The Scratch of a Branch – Friday Fictioneers – 08/16/13

Thanks to Rochelle Wisoff-Fields for being our wonderful host of Friday Fictioneers. Also, thanks to Roger Bultot for the inspirational photo.

This is just fiction. Thanks for reading.

Please find more exciting stories from the Fictioneers here.

Literary Fiction: 103 words

Copyright – Roger Bultot

The Scratch of a Branch

I heard the scratch of the window, a branch beating to the tune of Dave Brubeck’s Take Five. It pulsed through my ear buds as I sank deeper into the couch, although absent from any playlist on my iPod, and drummed on under heavy eyelids. Although a constant growing up, I had not listened to it so closely as I did in that moment. Had I not appreciated it fully? The rise and fall of each breath a syncopated chorus, the drumming delicate, faint; a warm hand on my head tousled my hair.

My mother’s scream, her cry. My father had said goodbye.

40 thoughts on “The Scratch of a Branch – Friday Fictioneers – 08/16/13

  1. Lovely piece Amy, there have been so many sad pieces this week as a result of this prompt. I was puzzled by the phrase ‘although a constant growing up’ is this what you meant as for me it seems a bit clunky. Is there a word missing?


  2. That’s really cool, how you wove in musical language through the whole thing. It’s a good parallel. Still, I’m a bit confused on the last line, trying to reconcile it to the picture. Is the narrator in the car with her mother while he father cut the tree down on them, or was the father in the car or am I way off on both of these? Sorry to ask, but I’m curious. 🙂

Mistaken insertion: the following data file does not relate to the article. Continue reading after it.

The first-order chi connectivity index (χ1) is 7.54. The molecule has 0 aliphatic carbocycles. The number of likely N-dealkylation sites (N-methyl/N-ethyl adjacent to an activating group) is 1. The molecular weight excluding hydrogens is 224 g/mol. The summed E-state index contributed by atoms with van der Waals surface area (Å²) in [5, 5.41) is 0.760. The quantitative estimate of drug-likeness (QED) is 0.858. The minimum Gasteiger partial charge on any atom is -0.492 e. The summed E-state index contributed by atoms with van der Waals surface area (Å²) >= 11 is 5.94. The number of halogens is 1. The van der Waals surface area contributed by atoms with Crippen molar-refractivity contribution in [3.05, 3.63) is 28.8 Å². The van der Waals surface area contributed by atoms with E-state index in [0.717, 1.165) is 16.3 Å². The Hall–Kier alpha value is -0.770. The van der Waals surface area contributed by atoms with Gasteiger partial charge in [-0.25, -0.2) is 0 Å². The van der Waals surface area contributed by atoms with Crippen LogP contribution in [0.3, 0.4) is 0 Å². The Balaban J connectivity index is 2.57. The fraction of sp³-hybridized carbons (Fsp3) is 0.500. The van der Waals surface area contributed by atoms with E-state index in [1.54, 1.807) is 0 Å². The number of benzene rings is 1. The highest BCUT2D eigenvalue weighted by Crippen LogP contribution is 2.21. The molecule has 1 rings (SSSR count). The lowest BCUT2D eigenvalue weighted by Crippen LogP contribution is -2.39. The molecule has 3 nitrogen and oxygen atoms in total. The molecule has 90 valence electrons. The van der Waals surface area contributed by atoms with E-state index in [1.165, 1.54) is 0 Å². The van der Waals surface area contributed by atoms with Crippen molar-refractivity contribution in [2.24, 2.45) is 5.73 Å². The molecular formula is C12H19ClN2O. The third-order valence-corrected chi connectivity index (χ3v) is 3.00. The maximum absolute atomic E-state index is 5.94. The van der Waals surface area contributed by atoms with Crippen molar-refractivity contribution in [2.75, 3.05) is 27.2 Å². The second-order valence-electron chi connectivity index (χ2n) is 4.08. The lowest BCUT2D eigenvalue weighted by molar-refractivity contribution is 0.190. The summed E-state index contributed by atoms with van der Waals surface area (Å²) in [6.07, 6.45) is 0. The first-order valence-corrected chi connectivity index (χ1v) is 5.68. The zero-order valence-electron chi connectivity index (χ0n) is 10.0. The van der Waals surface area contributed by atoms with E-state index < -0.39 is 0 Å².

1. Thanks, David. Oh, yeah, now that you describe I see I could use a few more words. I thought of it happening in two different locations with the narrator and the mom at their house, and the father in the car. You know when the picture is so clear in your head. Your confusion is understandable. Thanks for the feedback.


  3. Nice one, an almost surreal interpretation of the prompt. Sunk or sank? Or is this one of those Anglo-American differences? My understanding is that sank is the past tense of ‘sink’, whilst ‘sunk’ is the past participle. I sank, I had sunk… whatever, I enjoyed your take.


  4. Dear Amy,

    A lovely, if not tragic, piece. I did have to read it more than once to catch the gist of it, though. One suggestion–I know you’ve already gotten some so you may take mine with a grain of salt.

    This sentence I found particularly confusing: “I had not listened to it so closely as I did in that moment, although a constant growing up.” Its meaning might be clearer with some rearranging. “Although a constant growing up, I had not listened to it so closely as I did at that moment.”




  5. Amy I love the way the music plays through this piece, even better on the second read through. I loved ‘drummed on under heavy eyelids’ – music does that, has a habit of seeping in..
    Well done


  6. Great story. I didn’t quite get it until I read the comments. Good use of a prop (iPod).I once had my TV switch on three times – same day – without my aid.


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